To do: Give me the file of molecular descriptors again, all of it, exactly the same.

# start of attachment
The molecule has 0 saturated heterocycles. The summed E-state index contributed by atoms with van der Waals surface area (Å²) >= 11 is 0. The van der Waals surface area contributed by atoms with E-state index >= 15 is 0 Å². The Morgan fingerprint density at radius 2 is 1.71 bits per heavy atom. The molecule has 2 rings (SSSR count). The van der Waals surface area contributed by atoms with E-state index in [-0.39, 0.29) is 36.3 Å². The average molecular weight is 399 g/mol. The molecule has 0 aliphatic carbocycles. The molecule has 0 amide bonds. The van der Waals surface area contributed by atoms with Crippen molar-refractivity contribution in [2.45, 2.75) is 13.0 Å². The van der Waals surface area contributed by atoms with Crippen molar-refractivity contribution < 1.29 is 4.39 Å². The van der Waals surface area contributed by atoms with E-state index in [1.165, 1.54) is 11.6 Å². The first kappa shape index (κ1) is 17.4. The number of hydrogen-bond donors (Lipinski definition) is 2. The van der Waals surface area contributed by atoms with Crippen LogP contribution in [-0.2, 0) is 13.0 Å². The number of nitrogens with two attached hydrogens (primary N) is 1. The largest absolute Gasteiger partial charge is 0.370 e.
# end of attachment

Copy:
The molecule has 0 saturated heterocycles. The summed E-state index contributed by atoms with van der Waals surface area (Å²) >= 11 is 0. The van der Waals surface area contributed by atoms with E-state index >= 15 is 0 Å². The Morgan fingerprint density at radius 2 is 1.71 bits per heavy atom. The molecule has 2 rings (SSSR count). The van der Waals surface area contributed by atoms with E-state index in [-0.39, 0.29) is 36.3 Å². The average molecular weight is 399 g/mol. The molecule has 0 aliphatic carbocycles. The molecule has 0 amide bonds. The van der Waals surface area contributed by atoms with Crippen molar-refractivity contribution in [2.45, 2.75) is 13.0 Å². The van der Waals surface area contributed by atoms with Crippen molar-refractivity contribution < 1.29 is 4.39 Å². The van der Waals surface area contributed by atoms with E-state index in [1.165, 1.54) is 11.6 Å². The first kappa shape index (κ1) is 17.4. The number of hydrogen-bond donors (Lipinski definition) is 2. The van der Waals surface area contributed by atoms with Crippen LogP contribution in [-0.2, 0) is 13.0 Å². The number of nitrogens with two attached hydrogens (primary N) is 1. The largest absolute Gasteiger partial charge is 0.370 e.